Guest Post: Tom Kelk is a tech/sport blogger and Senior Social Exec at communications agency, Pitch. You can find him on Twitter (@TomKelk)
This is the first World Cup where brands have heavily activated around the tournament through digital channels – when they have no sponsored right to do so. Since South Africa 2010, Facebook has more than doubled its monthly active users, Twitter users now send more than 10x as many tweets per day and now Instagram exists!
The social media landscape has been transformed in four years, and gives an indication to why brands are putting the effort into activating around Brazil 2014. Surely all this chatter around an event is a dream come true for the official sponsors? It’s not quite that simple.
In a recent study by Unruly Media, only four of the top 11 most viewed brand ads about the World Cup were from sponsors. Less than half. Continental Tyres – one of the leading official sponsors, didn’t feature at all. Sony – an official partner, are nowhere to be seen.
Unsurprisingly, Nike use their assets and force the relation in the minds of consumers. All the Nike-sponsored teams and players were involved in their heavy-cost ad that implies they are official sponsors – but they’re not. If you did a poll, how many would say Nike were a main World Cup sponsor?
Beats have come out trumps from this World Cup through an impressive ad utilising their playing assets. Again, no ‘right’ to have a World Cup conversation but used World Cup players to enable the link with the consumer.
Obviously the study isn’t flawless, but it does continue to highlight an interesting question. In the digital age, is there still the same value in being an official sponsor?
To answer the question, it’s worth dissecting a sponsorship package to understand where the value still lies, and where better to look, than FIFA.
FIFA state that a sponsor benefits from: “Wide product category exclusivity which is afforded to all Commercial Affiliates, allowing each brand to distinguish themselves from competing brands in their product category.” Now, whilst this has been aggressively reinforced in and around the stadiums, this is far from true in a digital space. To start with, look at the table above. Nike above adidas, Samsung above Sony and Nissan above Hyundai. Not looking that distinguished from competitors there… What about beer brands? Budweiser, official sponsor, have activated heavily around the World Cup:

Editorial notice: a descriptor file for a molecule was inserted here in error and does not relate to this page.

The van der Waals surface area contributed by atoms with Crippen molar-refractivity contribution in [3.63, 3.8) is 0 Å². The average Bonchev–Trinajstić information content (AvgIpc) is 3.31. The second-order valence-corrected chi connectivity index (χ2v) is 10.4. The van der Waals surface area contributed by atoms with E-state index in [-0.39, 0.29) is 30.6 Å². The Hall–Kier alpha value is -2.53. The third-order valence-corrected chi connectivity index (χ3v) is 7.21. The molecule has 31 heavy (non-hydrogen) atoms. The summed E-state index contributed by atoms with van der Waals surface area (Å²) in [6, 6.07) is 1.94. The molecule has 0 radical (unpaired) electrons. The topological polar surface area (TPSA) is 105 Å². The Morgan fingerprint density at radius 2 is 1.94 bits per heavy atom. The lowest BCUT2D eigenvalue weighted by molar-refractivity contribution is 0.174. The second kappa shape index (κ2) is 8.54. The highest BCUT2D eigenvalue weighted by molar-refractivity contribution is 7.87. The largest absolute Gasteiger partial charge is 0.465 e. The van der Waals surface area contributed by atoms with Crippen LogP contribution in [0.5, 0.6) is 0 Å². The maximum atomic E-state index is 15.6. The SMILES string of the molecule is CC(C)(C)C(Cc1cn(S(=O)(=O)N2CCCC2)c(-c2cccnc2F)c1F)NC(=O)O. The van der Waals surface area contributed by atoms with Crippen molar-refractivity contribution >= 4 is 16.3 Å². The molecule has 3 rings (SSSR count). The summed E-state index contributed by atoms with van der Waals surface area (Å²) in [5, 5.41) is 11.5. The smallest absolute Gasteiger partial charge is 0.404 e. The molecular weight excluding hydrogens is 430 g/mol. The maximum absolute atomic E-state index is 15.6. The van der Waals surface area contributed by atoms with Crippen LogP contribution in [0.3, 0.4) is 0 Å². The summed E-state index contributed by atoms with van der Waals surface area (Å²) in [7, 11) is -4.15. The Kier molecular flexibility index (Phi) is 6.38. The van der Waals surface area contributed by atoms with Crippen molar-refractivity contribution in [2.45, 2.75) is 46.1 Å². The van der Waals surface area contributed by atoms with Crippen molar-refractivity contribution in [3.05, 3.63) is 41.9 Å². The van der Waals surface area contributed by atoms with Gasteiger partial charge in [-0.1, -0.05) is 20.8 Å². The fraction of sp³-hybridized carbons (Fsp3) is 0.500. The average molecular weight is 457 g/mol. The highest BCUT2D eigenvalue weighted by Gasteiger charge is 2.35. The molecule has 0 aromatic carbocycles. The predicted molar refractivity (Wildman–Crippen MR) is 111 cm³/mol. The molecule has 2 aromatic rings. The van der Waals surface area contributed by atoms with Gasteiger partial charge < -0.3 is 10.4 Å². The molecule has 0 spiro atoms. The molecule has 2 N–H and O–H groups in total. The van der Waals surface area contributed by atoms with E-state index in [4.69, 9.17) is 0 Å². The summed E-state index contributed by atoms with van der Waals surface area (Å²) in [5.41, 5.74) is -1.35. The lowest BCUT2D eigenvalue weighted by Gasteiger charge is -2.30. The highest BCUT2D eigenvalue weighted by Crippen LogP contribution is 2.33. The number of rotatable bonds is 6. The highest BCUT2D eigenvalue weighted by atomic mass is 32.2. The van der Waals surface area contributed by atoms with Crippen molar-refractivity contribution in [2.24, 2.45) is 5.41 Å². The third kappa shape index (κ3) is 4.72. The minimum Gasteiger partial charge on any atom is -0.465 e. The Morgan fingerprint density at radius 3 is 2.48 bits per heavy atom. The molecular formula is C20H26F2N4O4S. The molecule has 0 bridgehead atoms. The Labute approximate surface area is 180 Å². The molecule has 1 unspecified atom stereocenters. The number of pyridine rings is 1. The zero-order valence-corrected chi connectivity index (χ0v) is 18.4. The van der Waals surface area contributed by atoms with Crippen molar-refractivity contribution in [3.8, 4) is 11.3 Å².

— Budweiser UK (@BudweiserUK) June 28, 2014
But has that stopped Newcastle Brown Ale benefitting from the platform? Not one bit.
Fair-weather fandom never tasted so good. pic.twitter.com/1TBt8XGPLD
— Newcastle Brown Ale (@Newcastle) June 16, 2014
Another key benefit outlined by FIFA, is “offering a unique platform vis-à-vis their competitors.” This point is the crux of the debate. I would argue that this platform has disintegrated in recent years. Social media has enabled brands without the official connection to ambush these ‘unique platforms’.You only have to consider the Suarez incident.
— SNICKERS® (@SNICKERS) June 24, 2014
— Listerine Global (@ListerineGlobal) June 24, 2014
There was a clamour for attention from brands off the back of the biting incident, but how many were official? The only one that springs to mind, was the Uruguayan Mcdonald’s Twitter account, which was more than likely not signed off in the higher echelons of Mcdonald’s as FIFA would absolutely frown upon sponsors discussing the incident!
Aside from the conversation, what else do FIFA sponsors have the ‘right’ to use? They can use official tournament title and logos – but is it beneficial, or is that in fact a hindrance? When using social media, audiences have developed an eye for official titling, and have almost developed an instinctive filter to those posts. Besides, as seen with the Snickers tweet above, who needs to reference the World Cup when over 5,000 tweets per second are being sent? Everyone knows what you’re talking about. In fact, could we go further and ask whether it could be better to work unofficially?
So, taking all this into account, does the traditional sponsorship model need altering to include further digital rights and should sponsors be negotiating harder to get this cover? Surely when their competitors begin to be more prominent in discussions over the World Cup, for example, surely they have a right to question costs?
Perhaps the new ideal ‘bigger brand’ model will follow the likes of Nike and Beats who find themselves less restricted by buying direct player assets and activate on an unofficial basis.Bigger brands will increasingly explore these opportunities in a creative capacity to give them the right to participate more heavily in these conversations. As for the smaller brands, they’ll continue to jump in and out when there’s a product link, and get small wins when they can.
There’s obviously still value in sponsorship. Access to assets like players and visible advertising rights are ultimately beneficial. However, social media allows a conversation to be had by brands when they couldn’t do so before without treading on toes and this is where sponsors need to be tougher on their sponsorships to maximise the value they receive on a digital platform, as well as a physical.
This is a topic that a dissertation could focus upon, and I’ve just brushed the surface here, but what do you think? Is the value of a sponsorship still the same and how has it been affected by the rise of social media? What should brands do to fight competitors on both platforms?